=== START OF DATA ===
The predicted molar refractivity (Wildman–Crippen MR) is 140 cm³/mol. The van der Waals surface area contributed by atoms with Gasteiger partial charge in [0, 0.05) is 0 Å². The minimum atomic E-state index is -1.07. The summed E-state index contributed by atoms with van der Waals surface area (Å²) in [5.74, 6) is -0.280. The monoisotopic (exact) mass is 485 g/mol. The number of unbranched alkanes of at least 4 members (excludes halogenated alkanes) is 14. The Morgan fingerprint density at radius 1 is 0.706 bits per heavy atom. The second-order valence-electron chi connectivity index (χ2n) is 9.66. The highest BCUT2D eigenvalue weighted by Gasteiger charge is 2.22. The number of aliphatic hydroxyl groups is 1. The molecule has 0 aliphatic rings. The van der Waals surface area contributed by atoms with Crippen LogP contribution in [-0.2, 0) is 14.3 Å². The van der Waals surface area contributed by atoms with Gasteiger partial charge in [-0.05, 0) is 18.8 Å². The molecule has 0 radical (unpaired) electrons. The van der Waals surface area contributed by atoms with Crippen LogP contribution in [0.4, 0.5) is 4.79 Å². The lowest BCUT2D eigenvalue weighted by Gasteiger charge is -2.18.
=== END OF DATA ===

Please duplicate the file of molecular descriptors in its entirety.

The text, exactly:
The predicted molar refractivity (Wildman–Crippen MR) is 140 cm³/mol. The van der Waals surface area contributed by atoms with Gasteiger partial charge in [0, 0.05) is 0 Å². The minimum atomic E-state index is -1.07. The summed E-state index contributed by atoms with van der Waals surface area (Å²) in [5.74, 6) is -0.280. The monoisotopic (exact) mass is 485 g/mol. The number of unbranched alkanes of at least 4 members (excludes halogenated alkanes) is 14. The Morgan fingerprint density at radius 1 is 0.706 bits per heavy atom. The second-order valence-electron chi connectivity index (χ2n) is 9.66. The highest BCUT2D eigenvalue weighted by Gasteiger charge is 2.22. The number of aliphatic hydroxyl groups is 1. The molecule has 0 aliphatic rings. The van der Waals surface area contributed by atoms with Crippen LogP contribution in [-0.2, 0) is 14.3 Å². The van der Waals surface area contributed by atoms with Gasteiger partial charge in [-0.05, 0) is 18.8 Å². The molecule has 0 radical (unpaired) electrons. The van der Waals surface area contributed by atoms with Crippen LogP contribution in [0.4, 0.5) is 4.79 Å². The lowest BCUT2D eigenvalue weighted by Gasteiger charge is -2.18.